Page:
The Trent 7000, the engine powering Uganda Airlines A330-800, is the seventh iteration of Rolls Royce’s Trent series. The Trent has a storied history. A derivative of the Trent 700, the first Rolls-Royce engine to an Airbus aircraft, the Trent 7000 consumes less fuel than the first-generation Trent engines. It is also much quieter making for a pleasant travel experience and a good neighbour to communities living near airports.
The series which marked 25 years this year, has given Rolls-Royce global dominance on widebody aircraft because of its unique characteristics and Rolls-Royce unique selling model. Embedded with hundreds of sensors, the engine is intelligent and reports on the health of critical components allowing the operator to know exactly when a replacement will be needed. This aspect of the engine gave Rolls-Royce the confidence to launch a unique selling model where the customer does not buy the powerplant but pays for the time it is flying.
If for some reason the engine breaks down, the customer does not suffer financial loss because under Rolls-Royce TotalCare package, it is the company that will instead pay the airline for any losses emanating engine downtime. That at the same time incentivizes Rolls-Royce, to build engines it is sure will be reliable. To minimize its own exposure, Rolls-Royce keeps spare engines at customer premises so that a replacement will be mounted on the aircraft instead of waiting for a visit to a repair shop.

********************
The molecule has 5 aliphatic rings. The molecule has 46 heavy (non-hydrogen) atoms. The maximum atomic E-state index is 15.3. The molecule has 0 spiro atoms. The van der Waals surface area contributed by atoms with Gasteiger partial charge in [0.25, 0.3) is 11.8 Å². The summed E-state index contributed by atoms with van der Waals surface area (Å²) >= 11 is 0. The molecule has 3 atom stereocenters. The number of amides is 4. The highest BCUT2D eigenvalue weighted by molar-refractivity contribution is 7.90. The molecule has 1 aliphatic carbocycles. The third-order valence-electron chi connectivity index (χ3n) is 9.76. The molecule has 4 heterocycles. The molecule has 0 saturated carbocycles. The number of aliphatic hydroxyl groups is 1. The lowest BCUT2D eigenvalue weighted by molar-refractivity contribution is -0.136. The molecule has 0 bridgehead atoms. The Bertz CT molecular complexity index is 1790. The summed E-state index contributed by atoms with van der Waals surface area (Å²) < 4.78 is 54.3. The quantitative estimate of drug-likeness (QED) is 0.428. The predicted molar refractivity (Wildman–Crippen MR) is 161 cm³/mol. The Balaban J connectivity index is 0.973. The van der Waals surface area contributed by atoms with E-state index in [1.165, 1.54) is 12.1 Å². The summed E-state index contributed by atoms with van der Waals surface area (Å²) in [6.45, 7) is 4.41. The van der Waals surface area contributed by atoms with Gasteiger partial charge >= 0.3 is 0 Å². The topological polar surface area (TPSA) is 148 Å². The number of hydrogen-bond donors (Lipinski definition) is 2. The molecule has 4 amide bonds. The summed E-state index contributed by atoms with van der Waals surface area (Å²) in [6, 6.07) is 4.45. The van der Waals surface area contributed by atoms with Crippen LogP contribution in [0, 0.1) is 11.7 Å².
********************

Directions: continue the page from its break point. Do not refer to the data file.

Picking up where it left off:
That arrangement has made the Trent the most popular widebody engine flying today, powering half of the world’s western manufactured commercial widebody aircraft fleet. All thanks to the outstanding performance of this engine which holds the world record of running for 50,000 hours on wing without an overhaul. This record was set in June 2019, when a Trent flying on an aircraft that went into service with Russian carrier Aeroflot logged 50,000 hours without an overhaul.
More than 400 airlines and leasing companies in 150 countries fly Rolls-Royce engines.
Hong Kong based carrier Cathy Pacific was the first airline to buy the Trent engine in 1989, when it placed an order for ten A330’s, the new widebody the Airbus had launched two years earlier. Defunct US based carrier Trans World Airlines followed with an order for two dozen Trent powered A330’s.
The engine went into commercial service on an A330 in March 1995 and several variants later, went on to top the charts of widebody aircraft propulsion. Just like the A350, the A330neo is exclusively powered by Rolls Royce. The Trent 7000 on the A350 is a variant of the Trent XWB that powers the A350. The Trent 1000 powers the Boeing 787.
Customers in Africa include among others, Ethiopian, SAA, Air Mauritius, EgyptAir, Air Senegal, Uganda Airlines, Rwandair and Air Tanzania. Rolls-Royce sees big opportunities in Africa which is projected to require another 1000 aircraft over the next 20 years to facilitate its rapid economic growth. Currently, African airlines only serve roughly 20percenmt of African air traffic, something expected to change as the continent’s skies open up under the Single African Air Transport Market SAATM, which was launched in January 2018.